Buena Vista, Colorado – Main Street

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This high-mountain main street keeps its western heritage alive, with many of the buildings in active use along Main dating to its late-19th century heyday as a mining, ranching and railroad center. The shops along Main in Buena Vista today specialize in locally raised food, area craft products, and Colorado brews and spirits, so you’re guaranteed to find something that stirs your spirit here.

“Buena Vista” is Spanish for “beautiful view,” and Main Street, altitude 7,965 feet, offers that in just about every direction — it’s virtually surrounded by 14,000-foot mountain peaks. (If you visit, by the way, be careful to say the town’s name as locals do: ByOOna Vista.)

To learn more of the town’s history, visit the Buena Vista Heritage Museum in the 1882-built Old Chaffee County Courthouse. The building itself has a story. The original courthouse was 17 miles away in Granite, which refused to give up its records after Buena Vista became the county seat in 1979. So a group of Buena Vista men “borrowed” a locomotive and flat car, built a siding up to the Granite courthouse, held the local sheriff at gunpoint, and took away the records. Plus the furniture.

Hey, it was the Wild West. Upstairs in the museum is an impressive model train display, which shows in great detail the 130-mile rail system along the Upper Arkansas River Valley around a century ago.

If you’re an outdoor enthusiast or just looking for an afternoon in the sun, the Buena Vista Whitewater Park, on South Main by the river, has play spaces for kids, manmade rapids and trails that cross the river by footbridge into mountain upcountry for hiking, biking and horseback riding. You can equip yourselves for outdoor adventures along Main at Boneshaker Cycles or The Trailhead — and once you’ve built up a healthy thirst, there are several appealing options.

Stop into the Jailhouse Craft Brew Bar, where Colorado beers and ales are featured on ten rotating taps, or Deerhammer, a Main Street distillery where every step of the fine whiskey-making happens on site. The Lariat and the Green Parrot are more pubs on Main, and you’ll find Mexican food with locally farm-raised ingredients at The Bearded Lady.

You can wrap up your day where it might well have started: with organic Bongo’s coffee and desserts made with local ingredients at the Buena Vista Roastery café, right here on Main Street.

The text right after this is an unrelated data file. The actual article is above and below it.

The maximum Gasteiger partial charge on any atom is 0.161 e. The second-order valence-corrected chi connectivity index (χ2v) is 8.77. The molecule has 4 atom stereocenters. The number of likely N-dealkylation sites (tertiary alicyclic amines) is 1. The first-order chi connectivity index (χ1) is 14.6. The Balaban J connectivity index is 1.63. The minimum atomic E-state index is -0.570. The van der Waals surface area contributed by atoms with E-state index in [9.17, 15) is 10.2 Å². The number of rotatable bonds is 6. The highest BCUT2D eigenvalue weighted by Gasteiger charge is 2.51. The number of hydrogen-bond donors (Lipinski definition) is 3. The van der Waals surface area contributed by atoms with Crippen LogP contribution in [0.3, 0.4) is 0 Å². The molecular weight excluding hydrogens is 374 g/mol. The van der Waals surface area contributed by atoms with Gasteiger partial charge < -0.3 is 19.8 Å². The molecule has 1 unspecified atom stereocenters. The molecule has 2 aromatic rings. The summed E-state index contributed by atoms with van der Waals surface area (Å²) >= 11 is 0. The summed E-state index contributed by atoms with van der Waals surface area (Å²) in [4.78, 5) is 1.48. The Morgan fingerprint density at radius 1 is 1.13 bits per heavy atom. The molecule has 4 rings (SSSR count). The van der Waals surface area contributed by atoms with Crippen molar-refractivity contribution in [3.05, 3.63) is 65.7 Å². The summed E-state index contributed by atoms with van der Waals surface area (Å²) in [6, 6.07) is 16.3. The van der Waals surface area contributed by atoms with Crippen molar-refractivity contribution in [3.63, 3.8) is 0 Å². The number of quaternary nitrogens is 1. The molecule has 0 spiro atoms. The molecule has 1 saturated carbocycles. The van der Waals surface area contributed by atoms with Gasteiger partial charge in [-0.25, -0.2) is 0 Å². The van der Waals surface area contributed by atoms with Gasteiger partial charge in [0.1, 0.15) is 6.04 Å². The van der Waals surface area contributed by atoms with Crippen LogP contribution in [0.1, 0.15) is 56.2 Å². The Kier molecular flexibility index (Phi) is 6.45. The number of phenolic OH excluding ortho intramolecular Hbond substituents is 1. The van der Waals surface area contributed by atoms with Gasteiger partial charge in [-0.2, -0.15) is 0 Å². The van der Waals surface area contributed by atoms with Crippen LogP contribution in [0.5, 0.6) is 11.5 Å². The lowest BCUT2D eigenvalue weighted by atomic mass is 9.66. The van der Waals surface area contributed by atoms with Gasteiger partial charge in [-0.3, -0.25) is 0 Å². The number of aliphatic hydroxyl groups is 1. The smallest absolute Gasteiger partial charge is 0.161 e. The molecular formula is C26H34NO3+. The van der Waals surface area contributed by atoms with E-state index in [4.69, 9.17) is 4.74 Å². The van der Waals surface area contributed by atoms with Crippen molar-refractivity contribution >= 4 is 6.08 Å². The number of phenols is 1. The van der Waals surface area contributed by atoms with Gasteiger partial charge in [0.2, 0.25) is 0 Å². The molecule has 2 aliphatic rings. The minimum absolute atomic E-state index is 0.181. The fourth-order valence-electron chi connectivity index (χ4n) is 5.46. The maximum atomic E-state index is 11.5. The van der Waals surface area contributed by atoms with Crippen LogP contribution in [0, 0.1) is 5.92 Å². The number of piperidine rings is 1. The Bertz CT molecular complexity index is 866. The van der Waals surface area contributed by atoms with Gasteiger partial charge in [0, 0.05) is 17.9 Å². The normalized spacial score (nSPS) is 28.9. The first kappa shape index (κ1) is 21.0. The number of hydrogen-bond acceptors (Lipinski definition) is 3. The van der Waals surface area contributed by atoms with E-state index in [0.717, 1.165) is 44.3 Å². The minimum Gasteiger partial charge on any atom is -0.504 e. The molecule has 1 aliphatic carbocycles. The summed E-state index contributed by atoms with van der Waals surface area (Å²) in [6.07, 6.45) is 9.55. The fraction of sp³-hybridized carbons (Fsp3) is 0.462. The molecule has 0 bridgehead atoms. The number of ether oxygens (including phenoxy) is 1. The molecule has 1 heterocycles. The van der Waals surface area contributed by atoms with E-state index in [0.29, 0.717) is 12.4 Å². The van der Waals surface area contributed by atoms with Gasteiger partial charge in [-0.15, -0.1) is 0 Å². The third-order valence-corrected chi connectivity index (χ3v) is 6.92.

All photos provided by Buena Vista Chamber of Commerce and Visitor Center
Primary photo taken by Scott Peterson

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Eureka Springs, Arkansas – Main Street

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Wandering down Main Street in Eureka Springs is a treat for the senses, as appealing sights wait around every curve and corner in this unique downtown.

Immaculately preserved historic Victorian buildings abound, many of them built around the seemingly countless springs that gave the city its name. The hilly, curving topography adds to the sense of being somewhere special. There are even some buildings that, as they follow the lay of the land, have street-level entrances on more than one floor.

All this contributed to Eureka Springs – the entire city – being listed on the National Register of Historic Places. Over the years, Eureka Springs has landed many other laurels as well.

The city is very much a resort destination in the Ozark Mountains, and it proudly displays its history. The Eureka Springs Historical Museum, in the distinctive 1889 Calif Building on South Main Street, offers a great introduction to all that made Eureka Springs what it is. Sometimes known as The City That Water Built, Eureka Springs discovered its “healing waters” in the late 19th century and has been a magical destination ever since.

Just a block off North Main Street, the 1905-vintage Basin Park Hotel — “at the spring where it all began,” says the hotel’s website — offers fine lodging, dining and spa services. The Crescent Hotel and Spa, also nearby, is distinctive not just because it dates to 1886 and not just because the stunning, historic building is surrounded by 15 spectacular acres high on a hill. It also calls itself “America’s Most Haunted Hotel,” and offers tours to prove it.